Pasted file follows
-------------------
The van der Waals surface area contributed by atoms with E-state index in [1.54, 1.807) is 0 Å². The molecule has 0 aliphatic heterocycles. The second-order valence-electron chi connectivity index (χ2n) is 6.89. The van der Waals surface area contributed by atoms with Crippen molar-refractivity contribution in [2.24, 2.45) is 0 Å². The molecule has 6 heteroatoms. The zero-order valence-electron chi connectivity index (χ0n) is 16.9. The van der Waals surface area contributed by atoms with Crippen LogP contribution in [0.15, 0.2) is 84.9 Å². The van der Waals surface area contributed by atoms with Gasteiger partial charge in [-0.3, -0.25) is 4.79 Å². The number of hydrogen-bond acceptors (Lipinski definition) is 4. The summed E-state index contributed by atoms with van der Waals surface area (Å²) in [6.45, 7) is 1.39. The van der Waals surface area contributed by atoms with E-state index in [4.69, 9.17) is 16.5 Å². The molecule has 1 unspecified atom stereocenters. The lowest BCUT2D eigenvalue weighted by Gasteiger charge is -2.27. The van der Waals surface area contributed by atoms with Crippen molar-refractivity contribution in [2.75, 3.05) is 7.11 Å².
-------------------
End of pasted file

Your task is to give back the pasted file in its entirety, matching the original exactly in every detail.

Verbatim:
The van der Waals surface area contributed by atoms with E-state index in [1.54, 1.807) is 0 Å². The molecule has 0 aliphatic heterocycles. The second-order valence-electron chi connectivity index (χ2n) is 6.89. The van der Waals surface area contributed by atoms with Crippen molar-refractivity contribution in [2.24, 2.45) is 0 Å². The molecule has 6 heteroatoms. The zero-order valence-electron chi connectivity index (χ0n) is 16.9. The van der Waals surface area contributed by atoms with Crippen LogP contribution in [0.15, 0.2) is 84.9 Å². The van der Waals surface area contributed by atoms with Gasteiger partial charge in [-0.3, -0.25) is 4.79 Å². The number of hydrogen-bond acceptors (Lipinski definition) is 4. The summed E-state index contributed by atoms with van der Waals surface area (Å²) in [6.45, 7) is 1.39. The van der Waals surface area contributed by atoms with E-state index in [4.69, 9.17) is 16.5 Å². The molecule has 1 unspecified atom stereocenters. The lowest BCUT2D eigenvalue weighted by Gasteiger charge is -2.27. The van der Waals surface area contributed by atoms with Crippen molar-refractivity contribution in [2.75, 3.05) is 7.11 Å².